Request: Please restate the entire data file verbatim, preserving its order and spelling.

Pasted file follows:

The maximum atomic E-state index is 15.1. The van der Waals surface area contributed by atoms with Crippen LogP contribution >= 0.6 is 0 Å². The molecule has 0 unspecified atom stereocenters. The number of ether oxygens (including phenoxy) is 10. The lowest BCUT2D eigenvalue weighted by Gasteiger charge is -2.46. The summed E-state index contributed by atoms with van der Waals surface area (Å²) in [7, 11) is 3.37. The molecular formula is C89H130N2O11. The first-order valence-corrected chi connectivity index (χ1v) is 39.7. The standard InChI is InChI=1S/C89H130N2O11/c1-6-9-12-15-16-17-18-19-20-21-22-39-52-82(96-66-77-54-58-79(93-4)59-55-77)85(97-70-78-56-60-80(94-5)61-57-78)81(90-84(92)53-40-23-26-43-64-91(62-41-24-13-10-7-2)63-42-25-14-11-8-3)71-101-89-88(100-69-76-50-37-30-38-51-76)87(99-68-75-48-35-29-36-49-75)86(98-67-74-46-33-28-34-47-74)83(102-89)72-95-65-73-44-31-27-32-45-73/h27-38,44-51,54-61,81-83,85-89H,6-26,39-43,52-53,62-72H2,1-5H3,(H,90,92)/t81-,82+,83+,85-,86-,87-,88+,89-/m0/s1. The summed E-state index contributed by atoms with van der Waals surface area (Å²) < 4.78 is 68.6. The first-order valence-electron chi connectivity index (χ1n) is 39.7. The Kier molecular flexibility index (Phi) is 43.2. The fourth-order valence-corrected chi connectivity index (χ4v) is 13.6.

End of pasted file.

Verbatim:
The maximum atomic E-state index is 15.1. The van der Waals surface area contributed by atoms with Crippen LogP contribution >= 0.6 is 0 Å². The molecule has 0 unspecified atom stereocenters. The number of ether oxygens (including phenoxy) is 10. The lowest BCUT2D eigenvalue weighted by Gasteiger charge is -2.46. The summed E-state index contributed by atoms with van der Waals surface area (Å²) in [7, 11) is 3.37. The molecular formula is C89H130N2O11. The first-order valence-corrected chi connectivity index (χ1v) is 39.7. The standard InChI is InChI=1S/C89H130N2O11/c1-6-9-12-15-16-17-18-19-20-21-22-39-52-82(96-66-77-54-58-79(93-4)59-55-77)85(97-70-78-56-60-80(94-5)61-57-78)81(90-84(92)53-40-23-26-43-64-91(62-41-24-13-10-7-2)63-42-25-14-11-8-3)71-101-89-88(100-69-76-50-37-30-38-51-76)87(99-68-75-48-35-29-36-49-75)86(98-67-74-46-33-28-34-47-74)83(102-89)72-95-65-73-44-31-27-32-45-73/h27-38,44-51,54-61,81-83,85-89H,6-26,39-43,52-53,62-72H2,1-5H3,(H,90,92)/t81-,82+,83+,85-,86-,87-,88+,89-/m0/s1. The summed E-state index contributed by atoms with van der Waals surface area (Å²) < 4.78 is 68.6. The first-order valence-electron chi connectivity index (χ1n) is 39.7. The Kier molecular flexibility index (Phi) is 43.2. The fourth-order valence-corrected chi connectivity index (χ4v) is 13.6.